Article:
When you create external snapshots, you create a read-only file that represents your virtual machine at a certain point in time. Since the data is read-only, we can use this file as a base for other guests we create in future. In order to operate, the guests will have all their changes go to a new empty file that we allocate them. Since we only need to create an empty qcow2 file for each guest, rather than copy the guest we are cloning, creating a guest takes seconds to perform (it was instant for me). Also, because the guests are all sharing the same base image, this saves a lot of storage and is called thin-provisioning.
An example diagram is shown below in which 3 guests are cloned from a base image, which is then updated, and a 4th guest is then cloned off the updated base image. With all 5 virtual machines, the storage needs is only about 4.4 GB (the size of the base image).
Below is a script I created for creating thinly provisioned guest called "new-guest" from a base image called "template-ubuntu-16.04-docker". Just tweak the variables at the top to change it to your needs.
#!/bin/bash # Specify settings here. NEW_GUEST_DOMAIN="new-guest" BASE_GUEST_DOMAIN="template-ubuntu-16.04-docker" BASE_GUEST_DISK="/vms/base-images/ubuntu-16.04.qcow2" NEW_GUEST_FOLDER="/vms/$NEW_GUEST_DOMAIN" NEW_GUEST_DISK="`echo $NEW_GUEST_FOLDER`/`echo $NEW_GUEST_DOMAIN`.qcow2" NEW_GUEST_XML_PATH="`echo $NEW_GUEST_FOLDER`/`echo $NEW_GUEST_DOMAIN`.xml" # Create a directory for anything related # to our guest such as snapshots mkdir -p $NEW_GUEST_FOLDER # Create a qcow2 disk file for our new guest. sudo qemu-img create -f qcow2 \ -b $BASE_GUEST_DISK \ $NEW_GUEST_DISK # Generate a new xml file for the guest. # This takes care of changing the MAC address for us. sudo virt-clone \ --original $BASE_GUEST_DOMAIN \ --name $NEW_GUEST_DOMAIN \ --file=$NEW_GUEST_DISK \ --preserve-data \ --print-xml > $NEW_GUEST_XML_PATH # Use the xml file to define the new guest sudo virsh define $NEW_GUEST_XML_PATH sudo rm $NEW_GUEST_XML_PATH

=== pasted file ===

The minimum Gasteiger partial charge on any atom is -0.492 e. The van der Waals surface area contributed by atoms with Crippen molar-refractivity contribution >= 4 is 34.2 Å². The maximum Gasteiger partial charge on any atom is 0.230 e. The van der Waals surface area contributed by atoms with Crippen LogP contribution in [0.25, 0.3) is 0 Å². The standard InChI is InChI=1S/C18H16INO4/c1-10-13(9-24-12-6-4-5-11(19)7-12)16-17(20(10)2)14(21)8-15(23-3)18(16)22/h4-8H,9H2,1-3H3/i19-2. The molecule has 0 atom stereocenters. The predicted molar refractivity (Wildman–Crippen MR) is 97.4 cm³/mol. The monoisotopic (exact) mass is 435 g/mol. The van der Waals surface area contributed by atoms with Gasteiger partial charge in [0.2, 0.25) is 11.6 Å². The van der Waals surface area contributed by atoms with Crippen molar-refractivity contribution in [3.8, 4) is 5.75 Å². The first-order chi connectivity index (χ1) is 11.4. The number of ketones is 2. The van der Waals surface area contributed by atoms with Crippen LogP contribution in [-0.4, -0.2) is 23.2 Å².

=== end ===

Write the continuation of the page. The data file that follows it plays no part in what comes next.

After creating a guest, it's a good idea to start it up and run the following commands from inside the guest to give it a new unique identity that is different from the machine it was cloned from.
sudo /bin/rm -v /etc/ssh/ssh_host_* sudo dpkg-reconfigure openssh-server
Taking It Further
In a future post, I plan to see if I can live migrate guests without shared storage, and see if using external snapshots can be useful in the process.